LINGUIST List 2.561

Thu 26 Sep 1991

Disc: Feature structures

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  1. , Re: Q: Feature structures

Message 1: Re: Q: Feature structures

Date: Mon, 23 Sep 1991 16:09:06 PDT
From: <John_Maxwell.PARCxerox.com>
Subject: Re: Q: Feature structures
Jean Veronis asks the following question:
"In most of the work I know, unification of two disjunctive feature
structures involves unfactoring the two features structures to their
disjunctive normal form. In that case, it seems that there is no way to assign
a particular disjunctive format to the resulting feature structure: it has to
be in disjunctive normal form too.
However, it seems to me that in many cases, the result of the unification has a
possible disjunctive format. For example, it seems reasonable to think that the
unification of the two following feature structures
+-- --+ +-- --+
| A: a1 | | A: a1 |
| | | E: e1 |
| / \ | | |
| | +- -+ | | | / \ |
| | | B: b1 | | | | | +- -+ | |
| | | C: c1 | | | | | | B: b1 | | |
| / +- -+ \ | | | | D: d1 | | |
| \ +- -+ / | | / +- -+ \ |
| | | B: b2 | | | | \ +- -+ / |
| | | C: c2 | | | | | | B: b2 | | |
| | +- -+ | | | | | D: d2 | | |
| \ / | | | +- -+ | |
+-- --+ | \ / |
 +-- --+
will yield a feature structure formatted in the following way:
+-- --+
| A: a1 |
| E: e1 |
| |
| / \ |
| | +- -+ | |
| | | B: b1 | | |
| | | C: c1 | | |
| | | D: d1 | | |
| / +- -+ \ |
| \ +- -+ / |
| | | B: b2 | | |
| | | C: c2 | | |
| | | D: d2 | | |
| | +- -+ | |
| \ / |
+-- --+
Of course, this is a simple case where the two feature structures have very
similar formats. In the general case, it is more difficult to define what the
resulting format should be. Does anybody know a definition a unification for
disjunctive feature structures that would assign a disjunctive format to the
result? Any reference?"
Ron Kaplan and I have developed a general purpose approach to this problem that
we describe in [5,6]. Our approach works by turning disjunctions into
conjunctions of implications. For example, the disjunctive constraints:
	(<f B>=b1 & <f C>=c1) V (<f B>=b2 & <f C>=c2)
can be converted into the logically equivalent:
	(p -> <f B>=b1) & (p -> <f C>=c1) & (~p -> <f B>=b2) & (~p -> <f C>=c2)
where p is a new propositional variable. We call a constraint of the form (P
-> C) a "contexted" constraint, where P is the "context" and C is the "base"
constraint.
It is easy to make deductions on contexted constraints. If C1 & C2 --> C3,
then
	 (P -> C1) & (Q -> C2) --> (P & Q -> C3)
where P and Q are arbitrary boolean combinations of propositional variables.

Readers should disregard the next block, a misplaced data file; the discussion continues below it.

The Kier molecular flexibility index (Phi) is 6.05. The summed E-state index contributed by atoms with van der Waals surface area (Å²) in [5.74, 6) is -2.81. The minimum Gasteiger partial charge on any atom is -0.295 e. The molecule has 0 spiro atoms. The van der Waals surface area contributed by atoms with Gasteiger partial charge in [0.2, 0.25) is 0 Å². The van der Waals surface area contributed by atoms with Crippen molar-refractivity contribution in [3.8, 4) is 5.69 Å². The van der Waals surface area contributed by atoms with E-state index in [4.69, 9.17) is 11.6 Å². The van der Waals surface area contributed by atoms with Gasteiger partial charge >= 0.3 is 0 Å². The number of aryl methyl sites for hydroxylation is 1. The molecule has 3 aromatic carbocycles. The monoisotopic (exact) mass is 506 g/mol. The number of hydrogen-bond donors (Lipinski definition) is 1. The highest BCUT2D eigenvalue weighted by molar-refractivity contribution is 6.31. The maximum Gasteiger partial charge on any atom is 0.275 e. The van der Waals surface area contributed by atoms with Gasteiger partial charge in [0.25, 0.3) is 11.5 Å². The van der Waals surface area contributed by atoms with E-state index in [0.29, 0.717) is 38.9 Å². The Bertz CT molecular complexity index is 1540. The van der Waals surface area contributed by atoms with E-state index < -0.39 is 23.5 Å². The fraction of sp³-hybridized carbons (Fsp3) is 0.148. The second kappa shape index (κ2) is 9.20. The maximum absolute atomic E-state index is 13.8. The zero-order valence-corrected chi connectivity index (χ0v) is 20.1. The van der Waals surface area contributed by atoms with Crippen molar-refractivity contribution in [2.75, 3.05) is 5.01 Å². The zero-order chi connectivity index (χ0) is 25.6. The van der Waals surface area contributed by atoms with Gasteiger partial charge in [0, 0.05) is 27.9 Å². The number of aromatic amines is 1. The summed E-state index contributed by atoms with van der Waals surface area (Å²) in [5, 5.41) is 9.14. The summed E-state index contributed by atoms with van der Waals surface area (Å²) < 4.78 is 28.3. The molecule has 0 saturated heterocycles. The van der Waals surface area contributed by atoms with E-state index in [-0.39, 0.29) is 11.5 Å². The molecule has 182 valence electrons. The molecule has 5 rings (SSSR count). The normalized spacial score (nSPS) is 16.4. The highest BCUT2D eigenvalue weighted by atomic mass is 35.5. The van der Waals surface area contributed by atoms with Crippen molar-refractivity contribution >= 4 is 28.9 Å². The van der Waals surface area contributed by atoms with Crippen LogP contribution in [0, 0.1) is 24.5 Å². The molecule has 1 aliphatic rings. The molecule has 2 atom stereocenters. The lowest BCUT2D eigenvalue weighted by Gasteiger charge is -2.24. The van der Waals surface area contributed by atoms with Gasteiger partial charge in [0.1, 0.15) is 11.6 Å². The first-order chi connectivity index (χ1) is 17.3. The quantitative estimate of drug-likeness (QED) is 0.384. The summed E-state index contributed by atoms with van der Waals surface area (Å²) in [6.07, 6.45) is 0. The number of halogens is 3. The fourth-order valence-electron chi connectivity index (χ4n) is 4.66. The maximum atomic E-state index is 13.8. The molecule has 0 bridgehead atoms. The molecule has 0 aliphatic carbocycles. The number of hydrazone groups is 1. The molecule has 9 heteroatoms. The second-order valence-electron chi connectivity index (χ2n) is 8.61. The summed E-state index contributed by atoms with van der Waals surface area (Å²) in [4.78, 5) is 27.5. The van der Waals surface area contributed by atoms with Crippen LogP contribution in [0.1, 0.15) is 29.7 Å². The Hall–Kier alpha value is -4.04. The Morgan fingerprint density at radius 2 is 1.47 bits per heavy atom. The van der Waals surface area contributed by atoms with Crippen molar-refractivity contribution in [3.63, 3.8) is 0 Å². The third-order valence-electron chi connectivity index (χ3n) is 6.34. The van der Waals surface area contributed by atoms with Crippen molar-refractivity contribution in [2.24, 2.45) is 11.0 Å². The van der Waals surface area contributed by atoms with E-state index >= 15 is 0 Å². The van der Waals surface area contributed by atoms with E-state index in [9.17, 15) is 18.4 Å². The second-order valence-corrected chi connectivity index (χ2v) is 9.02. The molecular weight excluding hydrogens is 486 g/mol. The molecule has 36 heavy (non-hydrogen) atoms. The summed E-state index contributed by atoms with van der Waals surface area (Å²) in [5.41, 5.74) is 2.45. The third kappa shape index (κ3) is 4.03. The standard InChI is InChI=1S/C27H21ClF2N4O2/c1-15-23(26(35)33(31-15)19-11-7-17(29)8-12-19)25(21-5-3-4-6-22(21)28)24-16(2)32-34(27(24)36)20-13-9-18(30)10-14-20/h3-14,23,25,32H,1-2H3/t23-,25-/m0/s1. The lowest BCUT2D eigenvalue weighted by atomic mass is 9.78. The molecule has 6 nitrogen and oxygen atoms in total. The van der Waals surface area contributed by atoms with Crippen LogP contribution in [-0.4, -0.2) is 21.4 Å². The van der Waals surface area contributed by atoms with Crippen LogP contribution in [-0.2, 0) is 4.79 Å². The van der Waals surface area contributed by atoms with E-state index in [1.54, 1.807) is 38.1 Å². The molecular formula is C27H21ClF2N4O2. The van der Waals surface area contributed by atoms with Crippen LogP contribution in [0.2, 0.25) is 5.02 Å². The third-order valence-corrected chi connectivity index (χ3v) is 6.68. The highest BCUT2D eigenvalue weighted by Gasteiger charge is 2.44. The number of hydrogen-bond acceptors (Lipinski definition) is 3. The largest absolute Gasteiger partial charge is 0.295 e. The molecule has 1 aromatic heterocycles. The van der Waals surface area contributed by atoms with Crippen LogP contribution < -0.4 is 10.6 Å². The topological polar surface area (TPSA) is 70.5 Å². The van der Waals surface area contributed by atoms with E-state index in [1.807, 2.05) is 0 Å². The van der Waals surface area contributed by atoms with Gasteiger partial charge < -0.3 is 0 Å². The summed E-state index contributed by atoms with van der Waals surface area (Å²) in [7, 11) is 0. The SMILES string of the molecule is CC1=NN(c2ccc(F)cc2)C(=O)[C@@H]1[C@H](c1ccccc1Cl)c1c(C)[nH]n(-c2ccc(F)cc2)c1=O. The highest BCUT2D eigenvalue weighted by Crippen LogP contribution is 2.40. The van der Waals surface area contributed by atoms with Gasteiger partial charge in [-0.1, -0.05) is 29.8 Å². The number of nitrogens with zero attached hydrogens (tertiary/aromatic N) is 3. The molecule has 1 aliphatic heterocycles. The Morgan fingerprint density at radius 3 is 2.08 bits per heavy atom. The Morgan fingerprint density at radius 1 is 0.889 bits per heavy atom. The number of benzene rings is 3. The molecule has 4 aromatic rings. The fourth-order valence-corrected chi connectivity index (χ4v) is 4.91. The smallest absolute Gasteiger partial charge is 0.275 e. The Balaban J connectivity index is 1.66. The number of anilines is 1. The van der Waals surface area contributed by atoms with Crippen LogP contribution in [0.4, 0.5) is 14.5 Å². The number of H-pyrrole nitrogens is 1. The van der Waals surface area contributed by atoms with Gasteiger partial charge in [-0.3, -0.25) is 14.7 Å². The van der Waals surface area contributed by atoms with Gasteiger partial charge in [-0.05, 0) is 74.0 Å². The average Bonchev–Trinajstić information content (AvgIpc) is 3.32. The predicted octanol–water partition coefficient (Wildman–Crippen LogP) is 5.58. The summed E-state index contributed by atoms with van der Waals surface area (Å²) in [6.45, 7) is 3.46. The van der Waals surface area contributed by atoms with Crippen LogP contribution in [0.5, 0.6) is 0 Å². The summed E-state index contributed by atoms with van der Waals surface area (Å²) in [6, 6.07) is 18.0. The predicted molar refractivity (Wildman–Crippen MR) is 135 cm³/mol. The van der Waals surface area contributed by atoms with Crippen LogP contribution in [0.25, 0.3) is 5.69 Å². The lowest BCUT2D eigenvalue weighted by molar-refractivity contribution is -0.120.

In particular,
	(P -> <f B>=b1) & (Q -> <f B>=b2) --> (P & Q -> b1=b2).
If b1 and b2 are distinct constants, then the base constraint b1=b2 is
unsatisfiable. This means that P & Q is an invalid combination of
propositional variables.
Contexted constraints can be modeled using a contexted feature structure. Thus
the disjunction (<f B>=b1 & <f C>=c1) V (<f B>=b2 & <f C>=c2) can be modeled
as:
+- -+
| B: / p -> b1 \ |
| \~p -> b2 / |
| C: / p -> c1 \ |
| \~p -> c2 / |
+- -+
Notice that the propositional variables are embedded under the attributes, and
that they keep track of the dependencies between the value of B and the value
of C.
Applying this approach to the original example gives us:
+-- --+ +-- --+
| A: a1 | | A: a1 |
| | | E: e1 |
| B: / p -> b1 \ | | B: / q -> b1 \ |
| \~p -> b2 / | | \~q -> b2 / |
| C: / p -> c1 \ | | D: / q -> c1 \ |
| \~p -> c2 / | | \~q -> c2 / |
+-- --+ +-- --+
Unifying these together, we get:
+-- --+
| A: a1 |
| E: e1 |
| / p -> b1 \ |
| B: / ~p -> b2 \ |
| \ q -> b1 / |
| \~q -> b2 / |
| C: / p -> c1 \ |
| \~p -> c2 / |
| D: / q -> c1 \ |
| \~q -> c2 / |
+-- --+
>From the values under the B attribute we also deduce that (p & ~q -> b1=b2) and
(~p & q -> b1=b2). (We also get (p & q -> b1=b1) and (~p & ~q -> b2=b2) but
since b1=b1 and b2=b2 are tautologies these deductions are ignored.) Since
these are unsatisfiable, the only valid combinations of propositional variables
are p & q and ~p & ~q.
This has been a very brief sketch of this approach. You might also be
interested in some work by Eisele and Dorre[4,5] that is based on Karttunen's
disjunctive values[5]. If you have any further questions, please address them
directly to me since I am not on the Linguist distribution list.
Cheers,
John Maxwell
[1] J. Maxwell and R. Kaplan. An overview of disjunctive constraint
satisfaction. In Proceedings of the International Workshop on Parsing
Technologies, 1989.
[2] J. Maxwell and R. Kaplan. A method for disjunctive constraint satisfaction.
In M. Tomita, editor, Current Issues in Parsing Technology, Kluwer Academic
Publishers, 1991.
[3] A. Eisele and J. Dorre. Unification of disjunctive feature descriptions. In
Proceedings of the 26th Annual Meeting of the ACL, Buffalo, New York, 1988.
[4] J. Dorre and A. Eisele. Feature logic with disjunctive unification. In
Proceedings of COLING 1990, Helsinki, 1990.
[5] L. Karttunen. Features and values. In Proceedings of COLING 1984, Stanford,
Calif, 1984.
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